74 year old female CC: Chest pain

Here’s another great case from Michael M.

EMS is called to the residence of a 74 year old female with a chief complaint of chest pain.

On arrival the patient is found lying on her side in bed. She is conscious but lethargic and it’s clear she has vomited.

Skin is cool, pale and diaphoretic. She looks very ill.

The spouse states that he “thinks it’s her heart.”

Past medical history: MI x 3 years ago with stents, HTN, high cholesterol
Meds: ASA, atenolol, simvastatin, spironolactone

Vital signs are assessed.

RR: 24 shallow
Pulse: radial absent, carotid very rapid
NIBP: unable to auscultate
SpO2 does not register

The cardiac monitor is attached.

Is there anything else you’d like to know about this patient?

What is your interpretation of the ECG?

How would you treat her and why?

See also:

74 year old female CC: Chest pain – Conclusion


  • Brian H. says:


  • chris T says:

    Wide complex tachy
    Sounds too unstable for any pain meds or sedation, id consider fentanyl Intra nasally but id need orders for that so. “Im sorry ma’m this is going to hurt” Sync cardiovert, use increasing jules until acheived. Consider Ami 150mg over 10 min. I would like to see a new rhythm and improved vitals with cardioversion so there are a lot of different directions to go from here.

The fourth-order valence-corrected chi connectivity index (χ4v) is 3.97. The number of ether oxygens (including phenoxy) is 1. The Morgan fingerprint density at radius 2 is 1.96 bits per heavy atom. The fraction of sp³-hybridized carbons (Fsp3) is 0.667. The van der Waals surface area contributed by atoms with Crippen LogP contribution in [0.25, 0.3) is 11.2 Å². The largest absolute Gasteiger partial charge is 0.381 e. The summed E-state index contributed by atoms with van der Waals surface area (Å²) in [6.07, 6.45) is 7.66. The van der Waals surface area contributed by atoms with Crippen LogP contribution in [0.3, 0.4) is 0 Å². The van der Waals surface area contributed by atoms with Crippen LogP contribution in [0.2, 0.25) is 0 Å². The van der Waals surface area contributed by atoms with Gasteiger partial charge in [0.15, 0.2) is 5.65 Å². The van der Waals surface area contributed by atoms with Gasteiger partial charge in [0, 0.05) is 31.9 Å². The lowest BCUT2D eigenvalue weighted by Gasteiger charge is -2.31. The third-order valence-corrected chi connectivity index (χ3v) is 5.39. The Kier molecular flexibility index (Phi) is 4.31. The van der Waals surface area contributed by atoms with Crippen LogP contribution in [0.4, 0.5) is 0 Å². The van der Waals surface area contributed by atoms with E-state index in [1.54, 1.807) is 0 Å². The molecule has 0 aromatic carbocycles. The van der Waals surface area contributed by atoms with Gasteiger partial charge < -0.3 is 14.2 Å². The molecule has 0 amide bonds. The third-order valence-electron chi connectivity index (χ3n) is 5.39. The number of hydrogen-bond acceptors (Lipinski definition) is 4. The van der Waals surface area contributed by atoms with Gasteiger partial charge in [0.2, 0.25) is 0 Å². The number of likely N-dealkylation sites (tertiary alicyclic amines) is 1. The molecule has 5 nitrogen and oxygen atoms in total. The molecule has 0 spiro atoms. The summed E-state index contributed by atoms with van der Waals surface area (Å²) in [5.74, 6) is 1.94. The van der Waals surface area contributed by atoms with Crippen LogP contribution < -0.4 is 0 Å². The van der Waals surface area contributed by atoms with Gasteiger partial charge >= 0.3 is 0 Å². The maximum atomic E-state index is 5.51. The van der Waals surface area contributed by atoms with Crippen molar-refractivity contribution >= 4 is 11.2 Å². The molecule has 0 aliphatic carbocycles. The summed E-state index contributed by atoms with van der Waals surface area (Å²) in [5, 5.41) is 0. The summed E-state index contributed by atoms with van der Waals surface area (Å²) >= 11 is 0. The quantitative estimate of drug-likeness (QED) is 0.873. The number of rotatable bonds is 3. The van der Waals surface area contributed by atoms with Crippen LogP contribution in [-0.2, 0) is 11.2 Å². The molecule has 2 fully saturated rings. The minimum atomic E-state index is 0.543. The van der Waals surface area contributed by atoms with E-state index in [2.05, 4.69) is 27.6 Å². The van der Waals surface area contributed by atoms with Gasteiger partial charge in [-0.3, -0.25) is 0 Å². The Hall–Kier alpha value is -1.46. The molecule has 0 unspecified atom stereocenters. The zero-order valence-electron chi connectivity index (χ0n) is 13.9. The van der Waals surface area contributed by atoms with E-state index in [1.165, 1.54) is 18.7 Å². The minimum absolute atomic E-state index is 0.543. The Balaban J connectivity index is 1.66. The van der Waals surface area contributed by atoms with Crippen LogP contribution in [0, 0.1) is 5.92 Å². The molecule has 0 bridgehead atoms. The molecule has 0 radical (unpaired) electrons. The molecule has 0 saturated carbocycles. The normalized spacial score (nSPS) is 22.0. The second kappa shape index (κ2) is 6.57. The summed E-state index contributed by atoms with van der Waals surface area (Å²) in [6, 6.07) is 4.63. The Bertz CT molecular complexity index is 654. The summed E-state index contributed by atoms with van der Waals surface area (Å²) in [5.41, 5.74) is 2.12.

Any Hx of rhythm distubances in the past? If so does she know what it was and what they did to treat it the last time?

  • Rick P says:


    I agree with Chris T. assessment and treatment. This is obviously a wide complex tachycardia that the patient presents as hemodynamically unstable and is in need of immediate synchronized cardioversion. It would be difficult to judge from reading this just how “lethagic” she is as to wether I would consider sedation first or go straight to cardioversion. I think that is one of those questions that can only be best answered if you are there in front of the patient.

  • Lonnie says:

    Sedate, Cadriovert the rhythm and reassess. I like Chris’ Amiodarone

  • AMRmedic says:

    Unstable wide complex tachycardia equals immediate cardioversion……judging by the looks of the EKG and his history, I’d be willing to bet he had a massive MI. I’d like to see a 12 lead, but its usless if you can’t get him stabilized first

  • Mark L says:

    Ma’am would you hold this lightbulb please? This is something I’ve always wanted to see…

  • chris T says:

    I am glowing right now you have no idea!!! Thanks!

  • chris T says:

    The fentanyl IN was a new thought for me I was curious of opinions. I say fentanyl because it tends not to effect BP much or at all. And I would not delay cardioversion for IV access at this point. IM would be too slow to take effect. What do you guys think? If the patient say had a BP where you would consider pain med with cardioversion what would you do ? Sorry if this isnt the place to ask this stuff but im curious.

  • Royce says:

    It is a great idea idea Chris…and one we have standing orders to do…

  • chris T says: